2015: Funny Girl

Funny Girl, Nick Hornby

I am a Nick Hornby fan - read all his books (well, except for Fever Pitch - there are limits for the non-sporting), bought his collected Believer columns from McSweeney's - saw the movies - read the books he recommended (at least few, anyway!).  I'm too lazy to dig through the archives to proove it, but believe me.  I like how he's allowed to write funny books about regular people's problems, and he does it well.  He can turn a phrase and tug an emotion, and manages to do it without you feeling like the books are junk.  Just to give you a sense of why I grabbed this off the shelf like it was hotcakes.

And, I was not disappointed! (HA! this isn't where you thought that was going).  This is just is great as his other stuff.  It reminds me of the move he wrote (An Education, starring Carey Mulligan), in that it's about a girl growing up in the 1960's, instead of being about a man-child in the present day.  I obviously wasn't alive in that time period, but this feels pretty authentic - particularly in the way that the main character wasn't immediately all go-go Carnaby Street swinging LSD whatever, but was, rather a regular person who happened to become famous - while still retaining her good girl roots.  It felt more authentic than a book where they're running around immediately saying groovy and such.   The story is about Barbara, a zaftig blonde who wins a Miss Blackpool beauty contest, but really wants to make people laugh.  She falls in with a a group making a sitcom at the Beeb, and they become something remarkable - a family.  That sounds cheesy written out, but it's great - you get the sense of what it was like to be on the vanguard of TV production, and they tease out how it's both art and commerce, and Barbara (who is quickly renamed Sally) is trying to figure out how to be famous and be a real person at the same time.  I loved it, and if you like Hornby I think you will too.  (It would, of course, make a pretty good move or T.V. show.).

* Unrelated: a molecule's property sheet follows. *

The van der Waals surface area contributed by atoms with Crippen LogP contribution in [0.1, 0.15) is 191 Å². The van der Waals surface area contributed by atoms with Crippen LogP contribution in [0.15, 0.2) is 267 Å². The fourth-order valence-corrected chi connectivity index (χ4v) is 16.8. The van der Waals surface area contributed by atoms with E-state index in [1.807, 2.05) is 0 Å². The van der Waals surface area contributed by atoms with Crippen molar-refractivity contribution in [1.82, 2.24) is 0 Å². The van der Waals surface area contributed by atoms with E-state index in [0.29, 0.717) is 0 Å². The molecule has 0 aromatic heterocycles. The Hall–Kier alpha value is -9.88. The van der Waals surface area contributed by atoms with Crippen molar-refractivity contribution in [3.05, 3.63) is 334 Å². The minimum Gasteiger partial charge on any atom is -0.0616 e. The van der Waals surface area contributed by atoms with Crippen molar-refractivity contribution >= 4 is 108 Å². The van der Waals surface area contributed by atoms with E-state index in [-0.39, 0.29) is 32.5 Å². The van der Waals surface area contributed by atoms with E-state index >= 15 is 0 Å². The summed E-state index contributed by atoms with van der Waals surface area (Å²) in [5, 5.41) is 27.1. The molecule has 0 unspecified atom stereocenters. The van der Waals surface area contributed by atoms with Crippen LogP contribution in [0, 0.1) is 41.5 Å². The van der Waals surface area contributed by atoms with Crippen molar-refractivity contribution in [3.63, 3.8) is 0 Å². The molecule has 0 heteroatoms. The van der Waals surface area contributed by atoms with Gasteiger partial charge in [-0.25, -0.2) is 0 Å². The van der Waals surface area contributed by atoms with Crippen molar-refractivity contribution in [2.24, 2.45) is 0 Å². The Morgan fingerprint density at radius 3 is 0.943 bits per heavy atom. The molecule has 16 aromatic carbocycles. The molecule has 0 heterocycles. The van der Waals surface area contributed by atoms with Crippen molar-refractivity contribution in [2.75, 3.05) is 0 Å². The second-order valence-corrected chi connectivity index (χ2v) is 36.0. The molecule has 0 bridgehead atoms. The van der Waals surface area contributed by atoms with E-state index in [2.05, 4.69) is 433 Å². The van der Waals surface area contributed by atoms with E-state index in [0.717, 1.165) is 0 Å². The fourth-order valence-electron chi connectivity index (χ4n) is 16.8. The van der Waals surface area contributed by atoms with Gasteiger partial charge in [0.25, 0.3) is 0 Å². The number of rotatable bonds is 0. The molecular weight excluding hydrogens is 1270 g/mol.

My only complaint is with the TERRIBLE title.  How can you call something Funny Girl? And name the main character Barbara? Is it is supposed to be a joke? Omar Sharif must be rolling in his grave.  Seriously, great book, dumb title.

© Carrie Dunsmore 2017